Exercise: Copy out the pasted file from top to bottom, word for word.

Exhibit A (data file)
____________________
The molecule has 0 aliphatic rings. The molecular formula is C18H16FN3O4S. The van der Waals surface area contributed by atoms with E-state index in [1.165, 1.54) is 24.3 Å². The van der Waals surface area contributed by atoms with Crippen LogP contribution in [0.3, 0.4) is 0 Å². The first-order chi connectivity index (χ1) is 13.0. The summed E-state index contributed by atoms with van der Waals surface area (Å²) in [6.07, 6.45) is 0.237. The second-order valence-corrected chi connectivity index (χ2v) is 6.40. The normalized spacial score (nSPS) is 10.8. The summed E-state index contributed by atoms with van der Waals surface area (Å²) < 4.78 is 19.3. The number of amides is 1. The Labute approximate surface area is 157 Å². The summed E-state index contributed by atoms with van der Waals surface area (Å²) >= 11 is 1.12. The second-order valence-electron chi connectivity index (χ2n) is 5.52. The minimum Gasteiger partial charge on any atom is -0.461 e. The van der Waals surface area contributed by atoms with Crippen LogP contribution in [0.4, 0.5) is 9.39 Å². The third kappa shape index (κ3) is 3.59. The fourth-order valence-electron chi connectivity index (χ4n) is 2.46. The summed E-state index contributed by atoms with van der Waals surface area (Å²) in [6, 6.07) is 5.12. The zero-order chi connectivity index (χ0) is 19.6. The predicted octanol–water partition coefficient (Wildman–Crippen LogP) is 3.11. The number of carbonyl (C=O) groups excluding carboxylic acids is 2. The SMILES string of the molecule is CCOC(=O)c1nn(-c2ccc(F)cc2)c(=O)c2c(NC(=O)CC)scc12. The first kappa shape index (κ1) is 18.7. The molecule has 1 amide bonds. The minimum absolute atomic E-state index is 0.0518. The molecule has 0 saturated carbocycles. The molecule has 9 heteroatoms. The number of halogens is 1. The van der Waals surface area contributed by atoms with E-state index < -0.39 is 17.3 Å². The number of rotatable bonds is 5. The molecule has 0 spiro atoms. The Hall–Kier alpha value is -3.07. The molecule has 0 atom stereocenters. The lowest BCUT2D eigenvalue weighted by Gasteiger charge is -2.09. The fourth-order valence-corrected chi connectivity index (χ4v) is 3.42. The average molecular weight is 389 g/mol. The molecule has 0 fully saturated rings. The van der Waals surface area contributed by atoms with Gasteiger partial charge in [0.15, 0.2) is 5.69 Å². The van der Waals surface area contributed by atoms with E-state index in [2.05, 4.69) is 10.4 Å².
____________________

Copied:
The molecule has 0 aliphatic rings. The molecular formula is C18H16FN3O4S. The van der Waals surface area contributed by atoms with E-state index in [1.165, 1.54) is 24.3 Å². The van der Waals surface area contributed by atoms with Crippen LogP contribution in [0.3, 0.4) is 0 Å². The first-order chi connectivity index (χ1) is 13.0. The summed E-state index contributed by atoms with van der Waals surface area (Å²) in [6.07, 6.45) is 0.237. The second-order valence-corrected chi connectivity index (χ2v) is 6.40. The normalized spacial score (nSPS) is 10.8. The summed E-state index contributed by atoms with van der Waals surface area (Å²) < 4.78 is 19.3. The number of amides is 1. The Labute approximate surface area is 157 Å². The summed E-state index contributed by atoms with van der Waals surface area (Å²) >= 11 is 1.12. The second-order valence-electron chi connectivity index (χ2n) is 5.52. The minimum Gasteiger partial charge on any atom is -0.461 e. The van der Waals surface area contributed by atoms with Crippen LogP contribution in [0.4, 0.5) is 9.39 Å². The third kappa shape index (κ3) is 3.59. The fourth-order valence-electron chi connectivity index (χ4n) is 2.46. The summed E-state index contributed by atoms with van der Waals surface area (Å²) in [6, 6.07) is 5.12. The zero-order chi connectivity index (χ0) is 19.6. The predicted octanol–water partition coefficient (Wildman–Crippen LogP) is 3.11. The number of carbonyl (C=O) groups excluding carboxylic acids is 2. The SMILES string of the molecule is CCOC(=O)c1nn(-c2ccc(F)cc2)c(=O)c2c(NC(=O)CC)scc12. The first kappa shape index (κ1) is 18.7. The molecule has 1 amide bonds. The minimum absolute atomic E-state index is 0.0518. The molecule has 0 saturated carbocycles. The molecule has 9 heteroatoms. The number of halogens is 1. The van der Waals surface area contributed by atoms with E-state index < -0.39 is 17.3 Å². The number of rotatable bonds is 5. The molecule has 0 spiro atoms. The Hall–Kier alpha value is -3.07. The molecule has 0 atom stereocenters. The lowest BCUT2D eigenvalue weighted by Gasteiger charge is -2.09. The fourth-order valence-corrected chi connectivity index (χ4v) is 3.42. The average molecular weight is 389 g/mol. The molecule has 0 fully saturated rings. The van der Waals surface area contributed by atoms with Gasteiger partial charge in [0.15, 0.2) is 5.69 Å². The van der Waals surface area contributed by atoms with E-state index in [2.05, 4.69) is 10.4 Å².